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266 Posts authored by: Josh Stephens
Josh Stephens

IT admins gone wild...

Posted by Josh Stephens Jun 20, 2011

Something tells me that if we ever made a video about this it would be somewhat less successful than the other "People Gone Wild" videos out there but it's an interesting topic to discuss nonetheless...

We've all been around them and many of us have even assumed the role ourselves if only for a short time - the role of the IT admin gone wild - otherwise known as the rogue IT admin. Rogue IT admins can wreak havoc on your infrastructure and even on your career if you're not careful. This week Dan Tynan over at InfoWorld took a closer look at rogue IT admins in the article here. Be sure to check it out.


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It's hard to imagine working in a company nowadays that doesn't leverage shared storage and virtualization. These technologies have revolutionized the ways that we think about computing resources, server technologies, and our data centers as a whole. I mean think about it, without these technologies things would be dramatically different. How much would you have to physically expand your data centers if all of your servers were physical and had their locally attached/installed storage?

Day after day I talk with customers and members of the IT community that are expanding their usage of virtualization and storage technologies and one common thread always presents itself - these technologies are great but they require specialized management tools to get the most out of them.

Well, as of today I'm happy to say that SolarWinds is even more equipped to help with that. Today we announced the availability of two new products - the SolarWinds Virtualization Manager and the SolarWinds Storage Manager.

You can check them out on SolarWinds.com and as always, you can download them for free to try them out for yourself.


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Figuring out what's where, right when you need to, can be a real horror without the right tools. We've all been there and it's a pretty darn scary place to be. Not too long ago I was working with a company here in Austin and we started seeing unauthorized, virus, and spyware infected PCs showing up on the network. There were more than a few of them and we weren't sure exactly how they were getting in. Turns out someone had gotten an authorized wi-fi router onto the network and all of these machines were connecting through it. It took us quite a while to figure out they problem and a bit longer to locate the 802.11 enabled culprit as it was a large, flat, switched network and they didn't have any user and device tracking tools installed.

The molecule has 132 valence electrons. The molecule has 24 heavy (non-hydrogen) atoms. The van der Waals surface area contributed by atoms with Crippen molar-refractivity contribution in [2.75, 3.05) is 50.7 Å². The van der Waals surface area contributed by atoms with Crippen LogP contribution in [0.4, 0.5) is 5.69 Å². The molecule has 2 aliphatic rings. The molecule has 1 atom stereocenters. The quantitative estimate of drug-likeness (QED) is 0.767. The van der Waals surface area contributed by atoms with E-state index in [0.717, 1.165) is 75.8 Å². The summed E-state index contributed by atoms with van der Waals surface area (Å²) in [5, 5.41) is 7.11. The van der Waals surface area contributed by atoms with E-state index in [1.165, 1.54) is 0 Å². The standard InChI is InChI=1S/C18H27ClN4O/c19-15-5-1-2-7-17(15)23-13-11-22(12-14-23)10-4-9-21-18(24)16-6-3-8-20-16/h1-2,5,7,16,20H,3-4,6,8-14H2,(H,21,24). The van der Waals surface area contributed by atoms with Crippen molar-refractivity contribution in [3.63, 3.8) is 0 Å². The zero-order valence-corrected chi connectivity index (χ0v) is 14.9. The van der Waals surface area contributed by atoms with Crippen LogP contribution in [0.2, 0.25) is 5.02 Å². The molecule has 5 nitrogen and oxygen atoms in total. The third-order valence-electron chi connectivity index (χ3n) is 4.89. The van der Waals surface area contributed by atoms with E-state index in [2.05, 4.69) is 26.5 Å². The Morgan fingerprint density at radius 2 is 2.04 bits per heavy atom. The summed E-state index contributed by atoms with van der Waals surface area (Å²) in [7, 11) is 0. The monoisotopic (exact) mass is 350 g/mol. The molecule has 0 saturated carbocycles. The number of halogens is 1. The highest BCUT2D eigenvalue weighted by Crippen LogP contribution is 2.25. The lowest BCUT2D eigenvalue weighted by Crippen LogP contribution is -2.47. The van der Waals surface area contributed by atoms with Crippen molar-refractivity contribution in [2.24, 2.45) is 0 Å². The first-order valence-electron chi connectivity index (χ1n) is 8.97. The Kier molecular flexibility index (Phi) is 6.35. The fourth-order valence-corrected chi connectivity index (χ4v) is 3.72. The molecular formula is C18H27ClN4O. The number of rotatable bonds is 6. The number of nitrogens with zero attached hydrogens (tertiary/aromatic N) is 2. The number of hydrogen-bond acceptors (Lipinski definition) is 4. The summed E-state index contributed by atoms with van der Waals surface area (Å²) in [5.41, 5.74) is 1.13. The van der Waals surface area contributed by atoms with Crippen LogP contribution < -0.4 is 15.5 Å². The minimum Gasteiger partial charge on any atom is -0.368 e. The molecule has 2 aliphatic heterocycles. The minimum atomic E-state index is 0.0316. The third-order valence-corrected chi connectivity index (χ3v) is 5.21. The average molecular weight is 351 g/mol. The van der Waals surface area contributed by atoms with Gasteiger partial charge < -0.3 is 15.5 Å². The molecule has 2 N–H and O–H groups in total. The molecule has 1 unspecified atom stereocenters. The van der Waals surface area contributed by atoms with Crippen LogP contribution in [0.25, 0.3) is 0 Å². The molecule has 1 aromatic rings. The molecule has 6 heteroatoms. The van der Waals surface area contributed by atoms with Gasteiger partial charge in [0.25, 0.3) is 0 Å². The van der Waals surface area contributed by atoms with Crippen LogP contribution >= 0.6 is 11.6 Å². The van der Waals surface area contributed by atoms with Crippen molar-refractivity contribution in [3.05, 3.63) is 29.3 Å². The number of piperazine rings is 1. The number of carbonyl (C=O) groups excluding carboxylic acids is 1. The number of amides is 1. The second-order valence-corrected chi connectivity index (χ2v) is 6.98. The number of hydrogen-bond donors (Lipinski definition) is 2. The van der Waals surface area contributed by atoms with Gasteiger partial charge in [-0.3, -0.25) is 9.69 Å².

Another time, I worked with a company up North that did a lot of work security consulting and ethical hacking. One of their employees had taken his profession a little too far and had started hacking into internal servers and reading other peoples' e-mail. It was a large campus and we needed to locate the individual ASAP but we had no idea where they were - just what their IP address was.

While these may seem like pretty good horror stories the truth is that these cases were pretty mild and that these stories are way too common out there. Have your own user tracking horror stories? Share them with us here...

 

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As the father of a teenaged boy I can never seem to find the tools I need exactly when I need them. Sure, I commonly find ratchet drivers in the kitchen pantry, hammers while mowing the yard, and tape measures mixed in with the laundry but when something needs fixing I don't usually have the time to go searching all over the place for tools...

As a network engineer and systems administrator there are a set of tools that I always keep handy and that luckily my son can't easily misplace. Most of these tools are included within the SolarWinds Engineer's Toolset. My favorite tool is the IP Network Browser as it lets me quickly discover and assess a network and is a great launchpad for other tools.

What's in your toolbox? The folks here at SolarWinds want to know and are willing to give away some pretty cool prizes (iPads, Kindles, digital cameras, t-shirts) to find out. Fill out the form here to tell us your own Toolset story and start collecting some of those cool prizes...


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If you've never attended VMWorld I highly recommend it. I was fortunate enough to attend last year and I was blown away by the energy and passion of the vendors and attendees. VMWare's labs were some of the best I've ever seen at a tradeshow and the breakout sessions were phenomenal.

This year, VMWware has narrowed the choices for the breakout sessions and is leaving the final selection up to the community. SolarWinds is planning to present three sessions but we need your votes to make it happen. Here's how to vote:

 

Voting instructions:

1.      Go to http://www.vmworld.com/cfp.jspa.

2.      Create a VMworld log in.

3.      Once at the Session Voting page, use the Search Options and enter SolarWinds in Keywords.

4.      Click on the “Thumbs Up” symbol next to the Session ID and description.

5.      Thanks in advance for your support!!!

Please visit the VMWorld website and vote for the SolarWinds sessions if you'd like to hear our experts speak on virtualization and cloud topics. Details on the sessions are below.

Vote now. Vote often. Vote SolarWinds...


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Josh Stephens

Dirty IT Jobs

Posted by Josh Stephens May 11, 2011